MANCHESTER, NH – The Manchester Health Department announced Wednesday that two batches of mosquitoes, both collected in Manchester on August 7, have tested positive for Eastern Equine Encephalitis (EEE). These are the first EEE positive mosquito batches identified in Manchester this year. One batch tested positive for EEE last year. This raises the Arboviral Disease Risk level to “moderate.”
There have been no EEE infections identified yet this season in humans or animals. EEE-positive mosquito batches have been detected in Pelham, which were collected on August 1.
According to Anna Thomas, MPH, Manchester’s Public Health Director, “As with every year, there is a possibility that we might detect mosquito-borne illnesses. And as such, everyone should be vigilant in eliminating mosquito breeding areas and taking personal precautions including the use of an effective insect repellent, to prevent being bitten by mosquitoes.”
The Manchester Health Department routinely collects, sorts and submits mosquitoes, from locations in Manchester, for testing at the NH Public Health Laboratory, beginning in early July and through the active mosquito season. We will keep the public informed about additional positive results in Manchester. Public health interventions, such as spraying for adult mosquitoes, may be indicated based on disease activity.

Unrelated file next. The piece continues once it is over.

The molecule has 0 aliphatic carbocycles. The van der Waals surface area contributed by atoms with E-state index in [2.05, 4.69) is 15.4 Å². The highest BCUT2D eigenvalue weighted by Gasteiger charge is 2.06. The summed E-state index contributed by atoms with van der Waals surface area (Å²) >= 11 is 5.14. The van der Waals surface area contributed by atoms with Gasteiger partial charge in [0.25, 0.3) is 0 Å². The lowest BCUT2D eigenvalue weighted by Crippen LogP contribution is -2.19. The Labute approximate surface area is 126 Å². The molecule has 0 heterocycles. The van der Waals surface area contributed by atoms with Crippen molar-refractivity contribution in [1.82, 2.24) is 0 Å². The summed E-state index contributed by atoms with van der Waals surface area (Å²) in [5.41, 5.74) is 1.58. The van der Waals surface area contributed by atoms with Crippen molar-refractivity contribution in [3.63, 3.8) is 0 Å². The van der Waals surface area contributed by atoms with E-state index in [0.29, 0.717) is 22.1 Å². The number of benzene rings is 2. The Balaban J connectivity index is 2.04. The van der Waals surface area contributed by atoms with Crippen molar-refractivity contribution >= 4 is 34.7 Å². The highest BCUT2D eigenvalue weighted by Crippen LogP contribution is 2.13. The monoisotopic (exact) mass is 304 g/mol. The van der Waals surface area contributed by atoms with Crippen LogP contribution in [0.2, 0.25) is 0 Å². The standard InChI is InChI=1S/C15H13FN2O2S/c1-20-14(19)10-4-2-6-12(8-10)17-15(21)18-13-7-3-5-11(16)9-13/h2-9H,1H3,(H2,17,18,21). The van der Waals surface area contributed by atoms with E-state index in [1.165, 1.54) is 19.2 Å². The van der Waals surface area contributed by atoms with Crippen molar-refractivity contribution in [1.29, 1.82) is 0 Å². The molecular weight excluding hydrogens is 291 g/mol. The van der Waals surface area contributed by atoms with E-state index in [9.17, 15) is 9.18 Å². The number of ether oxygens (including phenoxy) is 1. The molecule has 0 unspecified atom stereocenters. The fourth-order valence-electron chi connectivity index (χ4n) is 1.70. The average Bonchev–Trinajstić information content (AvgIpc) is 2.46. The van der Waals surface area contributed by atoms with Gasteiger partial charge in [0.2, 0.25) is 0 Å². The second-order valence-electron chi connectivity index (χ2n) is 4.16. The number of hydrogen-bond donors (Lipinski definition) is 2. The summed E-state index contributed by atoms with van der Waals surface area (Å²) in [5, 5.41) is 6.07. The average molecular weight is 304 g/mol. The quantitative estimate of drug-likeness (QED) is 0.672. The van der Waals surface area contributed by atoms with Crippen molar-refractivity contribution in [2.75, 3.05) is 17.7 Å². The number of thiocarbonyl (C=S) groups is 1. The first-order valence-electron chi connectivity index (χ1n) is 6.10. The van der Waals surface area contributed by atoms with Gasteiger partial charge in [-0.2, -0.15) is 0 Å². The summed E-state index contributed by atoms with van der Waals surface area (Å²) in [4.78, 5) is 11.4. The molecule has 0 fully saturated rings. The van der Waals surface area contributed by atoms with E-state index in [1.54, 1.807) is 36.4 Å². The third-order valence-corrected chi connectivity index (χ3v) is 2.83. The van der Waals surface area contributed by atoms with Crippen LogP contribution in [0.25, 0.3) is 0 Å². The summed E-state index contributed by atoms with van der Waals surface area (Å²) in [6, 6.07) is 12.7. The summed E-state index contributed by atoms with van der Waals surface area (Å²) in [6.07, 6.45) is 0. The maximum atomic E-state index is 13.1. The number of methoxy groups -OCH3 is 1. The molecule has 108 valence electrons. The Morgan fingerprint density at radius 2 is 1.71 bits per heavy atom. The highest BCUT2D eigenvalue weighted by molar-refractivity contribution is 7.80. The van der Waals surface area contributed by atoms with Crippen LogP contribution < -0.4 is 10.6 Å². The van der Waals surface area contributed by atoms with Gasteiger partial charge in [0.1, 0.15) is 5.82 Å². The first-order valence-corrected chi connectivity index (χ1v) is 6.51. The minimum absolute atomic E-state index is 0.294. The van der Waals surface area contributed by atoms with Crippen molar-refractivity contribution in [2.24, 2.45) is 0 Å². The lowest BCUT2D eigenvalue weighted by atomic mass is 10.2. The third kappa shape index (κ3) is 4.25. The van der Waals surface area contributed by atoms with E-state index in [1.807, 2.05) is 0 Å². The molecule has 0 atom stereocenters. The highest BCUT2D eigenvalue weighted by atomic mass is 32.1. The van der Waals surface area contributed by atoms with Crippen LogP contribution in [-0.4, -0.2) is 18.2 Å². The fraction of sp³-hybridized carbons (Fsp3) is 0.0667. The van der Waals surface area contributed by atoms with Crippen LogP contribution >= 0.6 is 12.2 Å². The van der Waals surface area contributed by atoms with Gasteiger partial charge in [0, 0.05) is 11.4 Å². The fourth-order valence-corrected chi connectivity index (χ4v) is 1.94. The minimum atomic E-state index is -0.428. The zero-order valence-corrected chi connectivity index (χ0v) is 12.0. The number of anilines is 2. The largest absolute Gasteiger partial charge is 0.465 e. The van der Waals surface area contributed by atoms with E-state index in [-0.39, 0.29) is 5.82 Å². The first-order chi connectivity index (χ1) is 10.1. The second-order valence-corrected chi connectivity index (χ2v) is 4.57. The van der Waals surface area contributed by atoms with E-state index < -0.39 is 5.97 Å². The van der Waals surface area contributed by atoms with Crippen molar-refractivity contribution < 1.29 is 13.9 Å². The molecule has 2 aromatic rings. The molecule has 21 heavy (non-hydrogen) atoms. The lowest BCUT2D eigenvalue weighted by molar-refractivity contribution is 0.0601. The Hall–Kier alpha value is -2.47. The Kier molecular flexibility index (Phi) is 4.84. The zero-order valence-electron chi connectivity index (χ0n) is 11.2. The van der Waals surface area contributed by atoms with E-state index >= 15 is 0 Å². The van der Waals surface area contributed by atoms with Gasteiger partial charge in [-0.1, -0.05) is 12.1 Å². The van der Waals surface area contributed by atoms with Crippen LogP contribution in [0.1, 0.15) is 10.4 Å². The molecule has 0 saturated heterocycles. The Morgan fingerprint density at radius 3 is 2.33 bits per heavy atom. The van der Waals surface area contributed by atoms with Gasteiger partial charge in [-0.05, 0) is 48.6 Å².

Symptoms of EEE virus usually appear 4 to 10 days after being bitten by a mosquito carrying the EEE virus. People who get sick from EEE can develop a flu-like illness, including fever, headache, weakness, and muscle and joint pains. A more serious central nervous system infection can develop such as meningitis and encephalitis (inflammation of the brain). EEE typically causes a more serious disease than WNV and carries a high mortality rate for those who contract the serious encephalitic form of the illness. There is no specific treatment for the disease.
Learn more here at the Centers for Disease Control website.